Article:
What began as a clever idea by two former Eclipse Aviation engineers culminated last month with TSO approval for Aspen Avionics’ Evolution Pilot and Pro primary flight displays. Shipments of the EFD1000 Pilot product started on March 31, and will be followed this month by the market introduction of the Pro version.
Two things make the Evolution avionics unique: modular design and low price. The LCD screens are designed to slide neatly into the instrument panel holes formerly occupied by electromechanical instruments. With starting prices of around $6,000 per display unit, Evolution will give thousands of owners of light piston airplanes an affordable upgrade path to modern glass, the company said.
The $9,995 EFD1000 Pro display was developed to give professional pilots additional cockpit capabilities, including an electronic HSI with integrated CDI pointer slaved to the compass rose, and bearing pointers for VOR or GPS. Both versions of the display include integral ADAHRS, backup battery, emergency GPS receiver and an altitude alerter. The EFD1000 Pro display is an impressive piece of hardware, and perhaps for good reason. Aspen CEO John Uczekaj is the former executive vice president and general manager of Honeywell’s avionics business, where he was responsible for the Primus Epic avionics program.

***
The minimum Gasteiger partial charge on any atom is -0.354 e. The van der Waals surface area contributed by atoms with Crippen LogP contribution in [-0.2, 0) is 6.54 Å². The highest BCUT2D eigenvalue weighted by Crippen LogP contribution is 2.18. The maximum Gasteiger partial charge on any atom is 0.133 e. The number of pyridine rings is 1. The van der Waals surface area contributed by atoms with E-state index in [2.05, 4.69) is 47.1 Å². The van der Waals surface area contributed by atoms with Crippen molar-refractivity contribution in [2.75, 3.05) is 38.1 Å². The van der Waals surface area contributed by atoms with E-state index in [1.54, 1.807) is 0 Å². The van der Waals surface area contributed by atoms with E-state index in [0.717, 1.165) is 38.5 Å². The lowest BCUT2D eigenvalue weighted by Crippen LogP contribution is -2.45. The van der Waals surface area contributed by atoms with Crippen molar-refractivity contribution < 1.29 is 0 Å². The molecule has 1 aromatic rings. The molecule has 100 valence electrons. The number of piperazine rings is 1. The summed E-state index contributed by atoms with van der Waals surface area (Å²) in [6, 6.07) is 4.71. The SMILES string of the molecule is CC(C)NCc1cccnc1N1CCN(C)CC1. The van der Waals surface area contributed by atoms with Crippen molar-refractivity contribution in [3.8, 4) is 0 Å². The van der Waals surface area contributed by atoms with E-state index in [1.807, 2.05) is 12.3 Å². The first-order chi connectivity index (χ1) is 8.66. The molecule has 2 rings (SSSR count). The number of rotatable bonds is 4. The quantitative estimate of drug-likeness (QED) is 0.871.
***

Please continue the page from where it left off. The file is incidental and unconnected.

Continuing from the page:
Eclipse Aviation CEO Vern Raburn was so impressed with Aspen’s ideas that he sued company founders Jeff Bethel and Peter Lyons, arguing they developed their AT300 hazard awareness display while they worked for Eclipse and therefore Eclipse could claim ownership to the design. The parties eventually settled the lawsuit in a deal that gave Eclipse 1 percent ownership of Aspen.
Additional Evolution products will follow soon, including the EFD500 and EFD1000 multifunction dis- plays and a version of the EFD1000 PFD that adds features and has a bigger display. The basic displays for GA applications measure 3.5 inches wide, 7 inches tall and are 4.14 inches deep. Three displays can be installed side by side to occupy the entire instrument six-pack area.
Aspen next will seek an approved model list STC covering more than 600 Class 1 and 2 airplanes below 6,000 pounds mtow. The level C software in the EFD products limits their use to smaller airplanes, although a spokes-man said Aspen has a plan to address the turbine market.